[PPV Recap] ‘WCW SuperBrawl III’ – The White Castle of Fear

Date: February 21, 1993
Venue: Asheville Civic Center (Asheville, NC)
Commentators: Tony Schiavone & Jesse ‘The Body’ Ventura

The war between Sting and Big Van Vader continues into 1993 as the two headline WCW’s first PPV of 1993. It’s not just any match, however, it’s a ‘White Castle of Fear’ match. What does that mean exactly? Strap match. It’s a strap match. Also on the show The British Bulldog makes his debut, Ric Flair makes his PPV, and Maxx Payne of all people gets a shot at the United States Championship.

CHAMPIONS

  • WCW WORLD HEAVYWEIGHT CHAMPION: Big Van Vader
  • WCW UNITED STATES HEAVYWEIGHT CHAMPION: ‘The Natural’ Dustin Rhodes
  • WCW WORLD TELEVISION CHAMPION: Vacant
  • WCW WORLD TAG TEAM CHAMPIONS: Ricky ‘The Dragon’ Steamboat & Shane Douglas
  • NWA WORLD HEAVYWEIGHT CHAMPION: The Great Muta

LINEUP

  • Erik Watts & Marcus Alexander Bagwell vs. The Hollywood Blondes (*3/4)
  • 2 Cold Scorpio vs. Chris Benoit (***3/4)
  • Davey Boy Smith vs. Bill Irwin (**)
  • Falls Count Anywhere: Cactus Jack vs. Paul Orndorff (**1/2)
  • The Rock ‘n’ Roll Express vs. The Heavenly Bodies (***1/4)
  • Dustin Rhodes [c] vs. Maxx Payne for the WCW UNITED STATES CHAMPIONSHIP (DUD)
  • The Great Muta [c] vs. Barry Windham for the NWA WORLD HEAVYWEIGHT CHAMPIONSHIP (***)
  • White Castle of Fear: Sting vs. Big Van Vader (****)

*****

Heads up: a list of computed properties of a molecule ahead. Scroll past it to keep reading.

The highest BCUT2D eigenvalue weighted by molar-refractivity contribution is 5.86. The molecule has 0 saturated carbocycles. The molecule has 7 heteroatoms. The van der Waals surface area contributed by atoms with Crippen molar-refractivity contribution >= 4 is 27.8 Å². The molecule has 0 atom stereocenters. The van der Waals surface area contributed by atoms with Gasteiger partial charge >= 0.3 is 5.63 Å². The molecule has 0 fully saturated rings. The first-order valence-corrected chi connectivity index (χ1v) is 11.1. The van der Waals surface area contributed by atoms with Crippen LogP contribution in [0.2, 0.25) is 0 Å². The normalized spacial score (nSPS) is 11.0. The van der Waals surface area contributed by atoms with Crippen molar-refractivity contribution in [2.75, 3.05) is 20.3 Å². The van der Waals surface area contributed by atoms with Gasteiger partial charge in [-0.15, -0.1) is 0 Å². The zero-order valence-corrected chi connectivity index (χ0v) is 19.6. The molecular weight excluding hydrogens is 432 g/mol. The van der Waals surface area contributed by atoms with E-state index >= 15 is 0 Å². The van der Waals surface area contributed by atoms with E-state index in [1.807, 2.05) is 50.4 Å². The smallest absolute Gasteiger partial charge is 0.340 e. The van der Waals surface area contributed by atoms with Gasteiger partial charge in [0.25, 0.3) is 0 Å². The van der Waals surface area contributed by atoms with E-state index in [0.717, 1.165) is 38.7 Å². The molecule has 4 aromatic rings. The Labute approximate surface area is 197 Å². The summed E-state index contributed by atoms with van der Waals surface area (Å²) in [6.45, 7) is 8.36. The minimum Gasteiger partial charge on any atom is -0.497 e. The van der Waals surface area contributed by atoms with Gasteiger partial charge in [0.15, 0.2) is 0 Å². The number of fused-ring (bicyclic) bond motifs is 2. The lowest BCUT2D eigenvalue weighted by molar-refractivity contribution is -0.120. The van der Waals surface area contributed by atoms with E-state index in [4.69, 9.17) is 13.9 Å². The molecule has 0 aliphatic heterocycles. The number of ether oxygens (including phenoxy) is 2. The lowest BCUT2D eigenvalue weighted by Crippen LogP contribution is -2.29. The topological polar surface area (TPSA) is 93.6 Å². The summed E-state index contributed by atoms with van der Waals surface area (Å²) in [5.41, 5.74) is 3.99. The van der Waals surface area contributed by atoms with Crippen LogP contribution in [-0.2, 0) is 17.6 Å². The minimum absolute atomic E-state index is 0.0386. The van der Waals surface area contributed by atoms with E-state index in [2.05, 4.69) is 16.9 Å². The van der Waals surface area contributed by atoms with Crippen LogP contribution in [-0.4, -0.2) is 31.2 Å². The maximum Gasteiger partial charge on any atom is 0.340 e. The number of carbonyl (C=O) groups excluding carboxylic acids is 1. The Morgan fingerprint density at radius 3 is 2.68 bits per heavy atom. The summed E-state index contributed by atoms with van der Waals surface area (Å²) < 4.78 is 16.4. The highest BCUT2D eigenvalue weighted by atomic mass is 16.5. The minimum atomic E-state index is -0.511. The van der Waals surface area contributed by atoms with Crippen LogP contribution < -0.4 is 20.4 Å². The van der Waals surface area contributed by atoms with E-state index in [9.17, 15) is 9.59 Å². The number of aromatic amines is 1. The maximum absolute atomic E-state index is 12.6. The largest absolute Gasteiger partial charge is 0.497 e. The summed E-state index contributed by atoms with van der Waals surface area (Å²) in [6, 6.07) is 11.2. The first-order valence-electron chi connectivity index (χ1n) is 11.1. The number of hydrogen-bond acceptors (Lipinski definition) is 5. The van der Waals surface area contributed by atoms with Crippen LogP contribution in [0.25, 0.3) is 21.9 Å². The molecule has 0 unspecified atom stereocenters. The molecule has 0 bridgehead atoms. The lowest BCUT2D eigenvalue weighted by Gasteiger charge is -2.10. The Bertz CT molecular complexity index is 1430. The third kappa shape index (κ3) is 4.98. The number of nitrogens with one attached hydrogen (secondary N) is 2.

Eric Bischoff welcomes the home/arena audience on the interview stage alongside Missy Hyatt. Bischoff announces that Maxx Payne will be taking Ron Simmons’ place in the United States Championship match tonight. Aw man, a Dustin Rhodes/Ron Simmons match would have been pretty cool. Hyatt hints at a big interview but won’t tell Bischoff who it is. Bischoff then introduces his special guest Johnny B. Badd. His theme song straight up says he looks like Little Richard just in case you didn’t understand the gimmick already. That’s pretty awesome. Badd says this is a good place to be a Badd man. Cool story. They take it to the commentators for the evening, Tony Schiavone and Jesse ‘The Body’ Ventura. This is Ventura’s one year anniversary in WCW. Cool. Schiavone goes over the rules of the White Castle of Fear: it’s a strap match where the winner has to touch all four corners of the ring. Gary Michael Cappeta introduces Payne, who plays the National Anthem on ‘Norma Jean’, his electric guitar. Jimi Hendrix he isn’t but it’s still pretty good.